Affordable US housing ‘the Nordic way’
The May 12 cover story, “The Nordic way,” reminded me of Sweden’s program to tackle its post-World War II housing shortages. In the 1930s, researchers found that vast numbers of Swedes were living in inadequately small dwellings, many with dirt floors and no shower or indoor bathroom. The situation was most severe in rural areas.
Seeing this as an urgent problem to be solved, Sweden put together a consortium of lenders, government officials, housing authorities, developers, and home builders at both national and local levels to work together. The result was an average of 100,000 new homes built every year between 1965 and 1974. Called the “Million Homes Programme,” it enabled Swedes to solve the housing shortage and gave birth to a revolutionary housing industry that used quality, factory-built housing.
Interestingly, Sweden tried to import this idea to the United States but, among other issues, such as the lack of uniform building codes, it was met with resistance from local labor unions. The approach merits a second look, as it could help alleviate the shortage of affordable single-family and even multi-family homes in the US. The homes built in Sweden reflected its penchant for quality workmanship and Nordic aesthetics. As your article points out, Nordic countries have the benefit of fairly homogenous populations that focus on working together to solve problems. Rather than see this as a Nordic trait, might we not see it as a model for us all?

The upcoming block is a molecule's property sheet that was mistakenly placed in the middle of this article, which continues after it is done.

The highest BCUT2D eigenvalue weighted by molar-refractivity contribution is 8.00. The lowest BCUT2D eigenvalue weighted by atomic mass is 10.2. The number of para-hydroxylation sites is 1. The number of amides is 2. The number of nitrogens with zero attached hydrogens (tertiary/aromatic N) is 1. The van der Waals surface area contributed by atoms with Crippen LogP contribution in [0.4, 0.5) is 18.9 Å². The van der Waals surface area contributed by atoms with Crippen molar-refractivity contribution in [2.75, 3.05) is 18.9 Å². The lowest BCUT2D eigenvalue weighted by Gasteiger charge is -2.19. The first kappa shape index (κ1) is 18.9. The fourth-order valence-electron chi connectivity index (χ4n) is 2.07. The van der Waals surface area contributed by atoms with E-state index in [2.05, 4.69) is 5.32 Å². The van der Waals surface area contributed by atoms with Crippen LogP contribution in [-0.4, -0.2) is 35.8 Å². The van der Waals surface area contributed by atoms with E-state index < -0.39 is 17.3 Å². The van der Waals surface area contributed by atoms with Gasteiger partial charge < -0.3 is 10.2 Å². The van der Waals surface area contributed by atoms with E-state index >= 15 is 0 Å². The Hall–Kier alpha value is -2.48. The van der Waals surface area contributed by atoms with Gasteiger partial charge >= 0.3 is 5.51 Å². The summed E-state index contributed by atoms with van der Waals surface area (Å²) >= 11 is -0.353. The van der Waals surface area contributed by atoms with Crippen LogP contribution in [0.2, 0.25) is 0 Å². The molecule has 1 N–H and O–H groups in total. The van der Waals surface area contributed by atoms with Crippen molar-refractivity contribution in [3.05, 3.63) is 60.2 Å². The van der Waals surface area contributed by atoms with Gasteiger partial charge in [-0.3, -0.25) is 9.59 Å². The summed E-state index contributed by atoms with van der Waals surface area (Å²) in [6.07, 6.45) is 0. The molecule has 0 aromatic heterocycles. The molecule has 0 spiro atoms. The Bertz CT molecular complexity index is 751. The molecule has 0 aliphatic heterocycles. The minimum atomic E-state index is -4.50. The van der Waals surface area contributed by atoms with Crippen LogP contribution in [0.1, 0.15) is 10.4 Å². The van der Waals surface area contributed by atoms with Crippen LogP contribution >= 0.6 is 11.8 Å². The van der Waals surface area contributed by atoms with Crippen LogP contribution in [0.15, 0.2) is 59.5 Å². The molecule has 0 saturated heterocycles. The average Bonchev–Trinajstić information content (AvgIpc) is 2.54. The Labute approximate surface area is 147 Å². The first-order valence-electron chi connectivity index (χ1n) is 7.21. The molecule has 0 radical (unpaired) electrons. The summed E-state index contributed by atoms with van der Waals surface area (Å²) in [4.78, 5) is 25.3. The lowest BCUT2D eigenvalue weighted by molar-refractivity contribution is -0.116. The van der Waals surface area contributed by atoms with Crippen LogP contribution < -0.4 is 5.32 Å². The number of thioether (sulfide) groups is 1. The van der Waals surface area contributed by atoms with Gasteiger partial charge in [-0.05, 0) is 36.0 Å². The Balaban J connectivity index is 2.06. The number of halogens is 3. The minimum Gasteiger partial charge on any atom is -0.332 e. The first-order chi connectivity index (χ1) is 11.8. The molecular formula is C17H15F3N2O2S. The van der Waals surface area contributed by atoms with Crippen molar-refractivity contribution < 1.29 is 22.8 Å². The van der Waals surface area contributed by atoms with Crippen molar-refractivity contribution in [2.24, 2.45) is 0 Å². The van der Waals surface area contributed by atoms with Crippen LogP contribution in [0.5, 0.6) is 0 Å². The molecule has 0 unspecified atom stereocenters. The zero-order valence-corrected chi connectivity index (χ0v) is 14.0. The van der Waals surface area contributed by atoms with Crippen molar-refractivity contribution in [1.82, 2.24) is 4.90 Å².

US Constitution: the vision vs. the letter
In response to Walter L. Myers’s May 26 letter responding to Sally Kohn’s April 21 & 28 commentary, “What I learned as a liberal talking head on Fox News”: Do you think that our political differences boil down to constitutionalists versus anarchists? I think that they boil down to those who understand and honor the promise and vision of the Constitution and the Declaration of Independence, and those who can’t seem to see anything beyond a simplistic and often self-serving interpretation of their letter.